You can’t deny the biggest benefit of paying off your debt using the Debt Snowball method. Rather than taking seemingly forever to pay off your debt, you pay off your smallest debts first. These quick wins help sustain you for the long debt-payoff battle until you become totally debt free.
Detractors of this method say you’ll pay more money over time, because you’re not focusing on your highest-interest-rate debt first. These people say that the Debt Avalanche method—where you pay off your most expensive debt first—is the mathematically better way to go. But the Debt Snowball method has been proven far more successful for most people.
But did you know the Debt Snowball method also has some other hidden benefits? Here are a few more reasons why you should choose Debt Snowball over Debt Avalanche.
The Debt Snowball Method Frees Up Cash Flow
Because you pay off your smallest debts first, you have more free cash laying around. That same cash that used to be tied up in minimum payments. Don’t let that fool you—you should apply that extra cash towards your other debts until they’re paid off. But having extra Cash Flow to supplement your Surplus has a lot of advantages.
Let’s say you lose your job, or encounter an unexpectedly large bill for medical expenses or a home repair. If you can’t pay for that expense with your Security Buffer, then bad news. You’ll probably end up right back in debt where you started.
But if you have extra Cash Flow each month (that you’re normally using to pay off your debt faster), you can take a temporary pause on those extra payments and use that money to help pay for the unexpected expense. This will help keep you out of debt, and when the surprise expense is paid off, you can redirect that cash right back to your debt.
So the Debt Snowball method helps create less strain on your Security Buffer.
The Debt Snowball Method Is Simpler
If you have variable-rate loans or credit cards, you know how often the rates can change. This is especially true now that the Federal Reserve (which is neither really federal nor a reserve) is raising the interest rates that variable-rate loans are pegged to.
If you’re using the Debt Avalanche method, this throws a monkey wrench in your plans by reshuffling the order of your debt payoff. And honestly—who has time to keep checking what the current interest rate is on each of your loans every month? It’s far simpler to pay off your smallest debts first, since those won’t change until they’re paid off.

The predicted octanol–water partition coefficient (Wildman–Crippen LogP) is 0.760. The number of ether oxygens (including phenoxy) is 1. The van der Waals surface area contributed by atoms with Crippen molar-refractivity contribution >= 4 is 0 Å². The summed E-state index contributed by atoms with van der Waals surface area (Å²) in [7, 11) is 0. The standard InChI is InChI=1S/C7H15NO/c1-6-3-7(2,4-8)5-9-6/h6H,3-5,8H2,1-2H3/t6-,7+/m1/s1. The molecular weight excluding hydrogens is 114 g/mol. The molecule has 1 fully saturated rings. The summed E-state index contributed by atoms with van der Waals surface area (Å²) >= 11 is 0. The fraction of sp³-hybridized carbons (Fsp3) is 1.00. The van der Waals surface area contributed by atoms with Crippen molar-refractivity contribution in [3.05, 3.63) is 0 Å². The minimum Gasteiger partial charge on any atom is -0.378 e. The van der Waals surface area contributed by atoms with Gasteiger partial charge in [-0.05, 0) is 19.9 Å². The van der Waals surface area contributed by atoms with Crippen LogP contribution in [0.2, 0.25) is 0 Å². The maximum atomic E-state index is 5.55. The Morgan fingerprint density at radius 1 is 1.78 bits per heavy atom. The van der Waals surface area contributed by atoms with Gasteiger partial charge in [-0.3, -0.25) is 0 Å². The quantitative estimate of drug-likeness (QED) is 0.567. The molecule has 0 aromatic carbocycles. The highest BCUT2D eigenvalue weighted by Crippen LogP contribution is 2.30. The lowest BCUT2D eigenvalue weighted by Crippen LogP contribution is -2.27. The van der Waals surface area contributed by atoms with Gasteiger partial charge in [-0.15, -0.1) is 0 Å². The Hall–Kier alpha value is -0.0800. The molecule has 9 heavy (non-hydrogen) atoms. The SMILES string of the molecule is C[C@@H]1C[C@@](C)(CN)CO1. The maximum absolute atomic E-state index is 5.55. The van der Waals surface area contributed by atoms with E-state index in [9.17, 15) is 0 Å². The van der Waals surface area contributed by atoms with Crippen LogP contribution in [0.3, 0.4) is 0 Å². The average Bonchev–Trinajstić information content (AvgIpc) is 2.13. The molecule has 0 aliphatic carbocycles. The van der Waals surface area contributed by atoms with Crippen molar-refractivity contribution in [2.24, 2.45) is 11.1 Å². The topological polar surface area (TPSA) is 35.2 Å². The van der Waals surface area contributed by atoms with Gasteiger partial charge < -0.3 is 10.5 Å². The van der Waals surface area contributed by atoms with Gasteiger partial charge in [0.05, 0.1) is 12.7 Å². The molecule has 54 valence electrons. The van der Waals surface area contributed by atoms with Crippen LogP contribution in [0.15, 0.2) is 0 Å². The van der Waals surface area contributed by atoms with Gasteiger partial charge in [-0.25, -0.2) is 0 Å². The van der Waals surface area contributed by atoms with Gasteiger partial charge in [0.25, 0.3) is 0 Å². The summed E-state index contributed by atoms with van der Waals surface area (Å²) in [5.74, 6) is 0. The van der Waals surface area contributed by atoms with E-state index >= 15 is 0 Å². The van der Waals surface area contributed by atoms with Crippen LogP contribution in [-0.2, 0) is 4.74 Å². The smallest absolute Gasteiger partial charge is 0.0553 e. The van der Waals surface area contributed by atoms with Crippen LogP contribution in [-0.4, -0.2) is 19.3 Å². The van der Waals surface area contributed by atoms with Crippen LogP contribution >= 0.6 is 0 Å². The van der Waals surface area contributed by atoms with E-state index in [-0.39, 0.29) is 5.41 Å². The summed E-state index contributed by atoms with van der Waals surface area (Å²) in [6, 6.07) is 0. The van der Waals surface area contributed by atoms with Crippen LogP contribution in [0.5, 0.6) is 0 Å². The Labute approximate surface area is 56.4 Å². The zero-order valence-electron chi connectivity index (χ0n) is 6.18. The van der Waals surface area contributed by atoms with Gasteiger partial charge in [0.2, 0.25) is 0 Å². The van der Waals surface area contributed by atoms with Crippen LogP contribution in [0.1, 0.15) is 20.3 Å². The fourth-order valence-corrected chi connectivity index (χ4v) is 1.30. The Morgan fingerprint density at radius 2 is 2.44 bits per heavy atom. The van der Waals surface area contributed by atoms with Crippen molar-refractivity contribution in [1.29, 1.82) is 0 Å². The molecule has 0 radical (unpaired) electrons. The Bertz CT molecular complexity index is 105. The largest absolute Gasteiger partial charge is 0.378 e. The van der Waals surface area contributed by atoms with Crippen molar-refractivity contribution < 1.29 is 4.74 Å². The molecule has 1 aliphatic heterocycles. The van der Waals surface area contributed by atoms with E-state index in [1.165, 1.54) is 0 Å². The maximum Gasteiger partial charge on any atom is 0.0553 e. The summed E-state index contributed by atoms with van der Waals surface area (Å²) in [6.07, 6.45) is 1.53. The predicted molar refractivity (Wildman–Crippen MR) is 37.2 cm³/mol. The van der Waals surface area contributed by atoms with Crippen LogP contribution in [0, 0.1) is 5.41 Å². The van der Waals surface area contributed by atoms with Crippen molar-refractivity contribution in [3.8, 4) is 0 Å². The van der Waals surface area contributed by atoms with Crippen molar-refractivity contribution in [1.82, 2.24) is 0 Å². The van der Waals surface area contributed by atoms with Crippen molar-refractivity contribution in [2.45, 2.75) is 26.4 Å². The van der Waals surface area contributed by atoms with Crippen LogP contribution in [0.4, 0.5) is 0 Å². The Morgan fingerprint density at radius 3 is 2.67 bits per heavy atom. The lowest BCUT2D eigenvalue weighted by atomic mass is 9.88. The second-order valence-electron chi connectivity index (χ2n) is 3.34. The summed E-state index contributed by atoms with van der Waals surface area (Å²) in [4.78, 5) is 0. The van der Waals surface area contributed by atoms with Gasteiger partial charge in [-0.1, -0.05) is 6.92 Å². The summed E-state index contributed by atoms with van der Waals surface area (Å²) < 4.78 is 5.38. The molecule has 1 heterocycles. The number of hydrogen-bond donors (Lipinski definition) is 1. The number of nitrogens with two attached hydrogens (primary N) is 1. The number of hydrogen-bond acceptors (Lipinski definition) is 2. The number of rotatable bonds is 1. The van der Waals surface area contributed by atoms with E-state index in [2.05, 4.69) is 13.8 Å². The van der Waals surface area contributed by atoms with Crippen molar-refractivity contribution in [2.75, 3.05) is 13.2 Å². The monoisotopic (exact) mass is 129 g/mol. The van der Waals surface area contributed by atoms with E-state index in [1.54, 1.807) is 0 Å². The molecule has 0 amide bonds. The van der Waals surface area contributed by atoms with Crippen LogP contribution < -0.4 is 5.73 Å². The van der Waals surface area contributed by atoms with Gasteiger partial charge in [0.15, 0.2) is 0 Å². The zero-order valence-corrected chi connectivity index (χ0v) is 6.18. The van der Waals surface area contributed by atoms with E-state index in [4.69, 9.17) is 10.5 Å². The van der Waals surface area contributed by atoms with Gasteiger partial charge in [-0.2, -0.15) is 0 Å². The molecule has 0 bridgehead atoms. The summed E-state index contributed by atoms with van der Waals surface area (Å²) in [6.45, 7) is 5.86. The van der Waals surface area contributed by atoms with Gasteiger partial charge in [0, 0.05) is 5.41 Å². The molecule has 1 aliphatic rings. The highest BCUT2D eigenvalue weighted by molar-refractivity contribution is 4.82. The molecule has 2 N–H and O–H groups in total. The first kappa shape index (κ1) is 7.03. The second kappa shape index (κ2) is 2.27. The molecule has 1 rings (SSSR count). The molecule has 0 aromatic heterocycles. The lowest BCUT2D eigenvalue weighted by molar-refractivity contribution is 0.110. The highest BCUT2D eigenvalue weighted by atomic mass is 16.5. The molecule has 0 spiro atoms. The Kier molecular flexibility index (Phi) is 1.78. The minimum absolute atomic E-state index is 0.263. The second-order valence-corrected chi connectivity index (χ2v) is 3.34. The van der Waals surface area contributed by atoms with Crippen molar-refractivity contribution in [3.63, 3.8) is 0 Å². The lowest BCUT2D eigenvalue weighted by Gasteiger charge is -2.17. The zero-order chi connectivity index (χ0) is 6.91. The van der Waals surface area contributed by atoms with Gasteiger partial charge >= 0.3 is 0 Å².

The Debt Snowball Method Is Cost-Effective
In the world of debts, there are basically two kinds. First, you have really big debts like mortgages and student loans that are paid off over 10-30 years. These debts often have some of the lowest interest rates around.
And then there are smaller debts like credit cards and personal loans that should be paid off much quicker and come with sky-high interest rates.
Do you see a pattern here? The smallest debts are usually your most expensive debts, meaning that for most people, there is probably little or no difference between the Debt Snowball and the Debt Avalanche methods anyway. So why not choose the way that will give you wins more quickly and provide the satisfaction of moving forward? That’s just human nature!
The Bottom Line
If fretting about the quickest and cheapest way to pay off your debt keeps you up at night, don’t worry. There are many more advantages to using the Debt Snowball method. This method is safer for your Security Buffer. It’s also easier to plan out and gives you the wins you need to keep moving forward. And when all the calculations are on the table, there probably isn’t much difference between the Debt Snowball and Debt Avalanche methods anyway!
The views and opinions expressed are those of the guest author and do not necessarily reflect the views and opinions of MindShift.money.
Lindsay VanSomeren is a personal finance writer living in Fort Collins, CO. She is a recent college graduate inspired to take charge of her finances after things didn’t go as planned in the Grownup World. Today her work appears on sites like Credit Karma, Magnify Money, and her own blog, Notorious D.E.B.T. In her spare time she enjoys reading, hiking, homebrewing and learning to play the guitar.